We released Miro 2.5 a couple of weeks ago and it was a messy release which resulted in a Miro 2.5.1 a day or two later and a Miro 2.5.2 a few days after that. It sucked. I wish it had been better.
Before a release has happened, a messy release looks like any other release: development has wound down, lots of bugs have been fixed, a bunch of new features have been implemented, testing is going well, people who have looked at the nightlies and release candidates like the new features and haven't encountered any issues, ... Then we decide to pull the trigger and push it out.
It's only when a release is out that the messy release rears its ugly head and the obviousness of its messiness is revealed. Usually this is made abundantly clear by abusive emails from people who encounter problems with the release, become frustrated, and express themselves with abusive vitriol aimed at me and all the other people who worked hard on the release.
It's at this point, I bite the bullet, prepare for the world of pain I'm about to get involved in, and try to reach out to as many people as I can, gather information to identify the issues so that we can fix them, and provide support to people who are encountering problems to enable them to get through them.
So what the hell happened with Miro 2.5?
Miro 2.5 started out with a big flaw: there was no upgrade dialog showing when Miro was transforming the database from the old style to the new style. If you have a small database like mine (8 mb), you'd never notice. People who had huge databases would launch Miro 2.5 for the first time and ... seemingly nothing would happen for minutes. The person would assume Miro isn't starting, would kill the process, and then try again. At this point, Miro would see a wedged database and wouldn't start. We think there were on the order of 30,000 downloads at this point and we had maybe 50 people who had problems.
We recognized the problem and we kicked into emergency mode. Janet and I worked the GetSatisfaction forums, blog, and identi.ca. Ben poured over the incoming data, made a few fixes and put in a progress dialog. We pushed out Miro 2.5.1. Janet and I went through and talked to each user who had problems to help them unwedge their database and get back to a working Miro.
A day or two later, we found another couple of problems. I made some fixes and pushed out Miro 2.5.2. Then I wrote a script people could run to re-download data that was lost. Dataloss totally sucks. We did everything we could to help alleviate the problem after we found out it was there.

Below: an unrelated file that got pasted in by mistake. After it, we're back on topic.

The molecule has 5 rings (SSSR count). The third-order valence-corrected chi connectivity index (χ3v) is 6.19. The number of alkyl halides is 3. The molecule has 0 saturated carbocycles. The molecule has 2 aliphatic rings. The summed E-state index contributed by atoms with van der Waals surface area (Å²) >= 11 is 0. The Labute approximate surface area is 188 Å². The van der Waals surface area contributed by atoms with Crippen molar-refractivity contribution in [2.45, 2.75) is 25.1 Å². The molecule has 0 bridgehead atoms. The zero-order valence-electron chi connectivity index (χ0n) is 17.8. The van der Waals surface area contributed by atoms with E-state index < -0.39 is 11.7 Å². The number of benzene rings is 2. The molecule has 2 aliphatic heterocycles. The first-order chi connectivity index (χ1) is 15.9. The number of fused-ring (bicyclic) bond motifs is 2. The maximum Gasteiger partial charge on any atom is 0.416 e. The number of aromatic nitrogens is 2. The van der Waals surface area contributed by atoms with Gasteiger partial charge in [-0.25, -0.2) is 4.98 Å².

There are still a bunch of people for whom Miro doesn't work. I'm talking with a few of them. Others have given up. It's always been the case that there are people for whom Miro doesn't work and we do what we can to figure out the causes.
And that's where we are now.
Going forward, we're going to figure out how to better test Miro release candidates. We thought that 600 people would have fleshed out most of the issues, but it seems that there are classes of people whose usage patterns aren't reflected in our testers and testing. If you can help us with testing, we'd love to have you. You will have a direct impact in making Miro better.
Going forward, I'm going to work on making it easier for Miro to help people identify problems and let us know. I'd also love to get some help fixing Miro so that it doesn't lose data when things go wrong. Code contributions would help a ton here.
Going forward, I'm going to ask for help more often. There are only 4 PCF developers and we're spread very thin between Miro, Miro Guide, Miro Community, and the other things we're working on. We need your help. This isn't a new situation. What is new is that I'm going to do a better job making it explicit what I need help with right now.
I love working on Miro. I love what Miro is doing for people and for communities. I love our mission. I need your help to help me help you. Miro is your project as much as it is mine.
I hope the initiatives we're working on will eliminate messy releases in the future.